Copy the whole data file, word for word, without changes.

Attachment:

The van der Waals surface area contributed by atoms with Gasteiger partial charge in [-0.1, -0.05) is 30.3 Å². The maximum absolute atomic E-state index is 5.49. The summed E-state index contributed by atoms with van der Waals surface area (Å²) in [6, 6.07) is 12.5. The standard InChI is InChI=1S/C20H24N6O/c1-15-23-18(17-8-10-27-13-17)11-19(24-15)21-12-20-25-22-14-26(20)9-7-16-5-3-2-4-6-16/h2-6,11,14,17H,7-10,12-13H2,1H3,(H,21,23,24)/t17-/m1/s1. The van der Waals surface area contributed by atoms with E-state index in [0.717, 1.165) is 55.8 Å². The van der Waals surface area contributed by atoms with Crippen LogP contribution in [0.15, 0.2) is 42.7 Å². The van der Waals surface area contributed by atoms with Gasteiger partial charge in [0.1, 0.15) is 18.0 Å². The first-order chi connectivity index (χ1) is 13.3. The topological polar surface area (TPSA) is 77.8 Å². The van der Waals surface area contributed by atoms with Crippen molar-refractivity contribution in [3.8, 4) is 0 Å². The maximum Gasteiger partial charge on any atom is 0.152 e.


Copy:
The van der Waals surface area contributed by atoms with Gasteiger partial charge in [-0.1, -0.05) is 30.3 Å². The maximum absolute atomic E-state index is 5.49. The summed E-state index contributed by atoms with van der Waals surface area (Å²) in [6, 6.07) is 12.5. The standard InChI is InChI=1S/C20H24N6O/c1-15-23-18(17-8-10-27-13-17)11-19(24-15)21-12-20-25-22-14-26(20)9-7-16-5-3-2-4-6-16/h2-6,11,14,17H,7-10,12-13H2,1H3,(H,21,23,24)/t17-/m1/s1. The van der Waals surface area contributed by atoms with E-state index in [0.717, 1.165) is 55.8 Å². The van der Waals surface area contributed by atoms with Crippen LogP contribution in [0.15, 0.2) is 42.7 Å². The van der Waals surface area contributed by atoms with Gasteiger partial charge in [0.1, 0.15) is 18.0 Å². The first-order chi connectivity index (χ1) is 13.3. The topological polar surface area (TPSA) is 77.8 Å². The van der Waals surface area contributed by atoms with Crippen molar-refractivity contribution in [3.8, 4) is 0 Å². The maximum Gasteiger partial charge on any atom is 0.152 e.